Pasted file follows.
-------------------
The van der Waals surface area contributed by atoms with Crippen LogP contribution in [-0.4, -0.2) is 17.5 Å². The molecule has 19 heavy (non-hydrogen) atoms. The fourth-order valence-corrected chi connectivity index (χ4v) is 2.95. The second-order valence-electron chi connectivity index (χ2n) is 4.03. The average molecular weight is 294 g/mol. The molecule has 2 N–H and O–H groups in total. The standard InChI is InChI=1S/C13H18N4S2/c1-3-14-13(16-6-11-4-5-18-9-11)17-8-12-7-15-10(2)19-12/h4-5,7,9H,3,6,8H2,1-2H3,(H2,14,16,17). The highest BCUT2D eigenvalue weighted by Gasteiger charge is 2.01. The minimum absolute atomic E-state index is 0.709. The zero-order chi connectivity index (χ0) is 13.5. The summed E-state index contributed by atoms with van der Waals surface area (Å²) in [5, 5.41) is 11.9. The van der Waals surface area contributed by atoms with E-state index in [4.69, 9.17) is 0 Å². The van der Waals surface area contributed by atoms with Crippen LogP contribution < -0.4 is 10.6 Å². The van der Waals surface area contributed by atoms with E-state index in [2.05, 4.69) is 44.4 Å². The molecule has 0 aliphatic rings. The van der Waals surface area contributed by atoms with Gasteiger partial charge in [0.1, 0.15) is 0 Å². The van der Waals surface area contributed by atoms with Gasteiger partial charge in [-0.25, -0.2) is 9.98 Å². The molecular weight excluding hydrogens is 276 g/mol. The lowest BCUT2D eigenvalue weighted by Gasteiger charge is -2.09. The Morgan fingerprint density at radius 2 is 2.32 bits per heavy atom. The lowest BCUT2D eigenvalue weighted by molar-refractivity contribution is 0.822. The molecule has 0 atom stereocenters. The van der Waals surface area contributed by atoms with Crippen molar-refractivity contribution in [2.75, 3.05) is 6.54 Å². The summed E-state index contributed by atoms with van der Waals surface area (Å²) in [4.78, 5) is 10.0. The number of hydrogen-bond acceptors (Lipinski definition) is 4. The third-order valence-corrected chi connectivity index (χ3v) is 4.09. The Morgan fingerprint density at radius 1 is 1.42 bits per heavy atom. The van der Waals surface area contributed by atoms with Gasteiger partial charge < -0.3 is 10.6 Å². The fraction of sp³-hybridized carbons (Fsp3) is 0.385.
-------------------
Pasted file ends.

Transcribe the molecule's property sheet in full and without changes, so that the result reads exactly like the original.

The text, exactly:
The van der Waals surface area contributed by atoms with Crippen LogP contribution in [-0.4, -0.2) is 17.5 Å². The molecule has 19 heavy (non-hydrogen) atoms. The fourth-order valence-corrected chi connectivity index (χ4v) is 2.95. The second-order valence-electron chi connectivity index (χ2n) is 4.03. The average molecular weight is 294 g/mol. The molecule has 2 N–H and O–H groups in total. The standard InChI is InChI=1S/C13H18N4S2/c1-3-14-13(16-6-11-4-5-18-9-11)17-8-12-7-15-10(2)19-12/h4-5,7,9H,3,6,8H2,1-2H3,(H2,14,16,17). The highest BCUT2D eigenvalue weighted by Gasteiger charge is 2.01. The minimum absolute atomic E-state index is 0.709. The zero-order chi connectivity index (χ0) is 13.5. The summed E-state index contributed by atoms with van der Waals surface area (Å²) in [5, 5.41) is 11.9. The van der Waals surface area contributed by atoms with E-state index in [4.69, 9.17) is 0 Å². The van der Waals surface area contributed by atoms with Crippen LogP contribution < -0.4 is 10.6 Å². The van der Waals surface area contributed by atoms with E-state index in [2.05, 4.69) is 44.4 Å². The molecule has 0 aliphatic rings. The van der Waals surface area contributed by atoms with Gasteiger partial charge in [0.1, 0.15) is 0 Å². The van der Waals surface area contributed by atoms with Gasteiger partial charge in [-0.25, -0.2) is 9.98 Å². The molecular weight excluding hydrogens is 276 g/mol. The lowest BCUT2D eigenvalue weighted by Gasteiger charge is -2.09. The Morgan fingerprint density at radius 2 is 2.32 bits per heavy atom. The lowest BCUT2D eigenvalue weighted by molar-refractivity contribution is 0.822. The molecule has 0 atom stereocenters. The van der Waals surface area contributed by atoms with Crippen molar-refractivity contribution in [2.75, 3.05) is 6.54 Å². The summed E-state index contributed by atoms with van der Waals surface area (Å²) in [4.78, 5) is 10.0. The number of hydrogen-bond acceptors (Lipinski definition) is 4. The third-order valence-corrected chi connectivity index (χ3v) is 4.09. The Morgan fingerprint density at radius 1 is 1.42 bits per heavy atom. The van der Waals surface area contributed by atoms with Gasteiger partial charge < -0.3 is 10.6 Å². The fraction of sp³-hybridized carbons (Fsp3) is 0.385.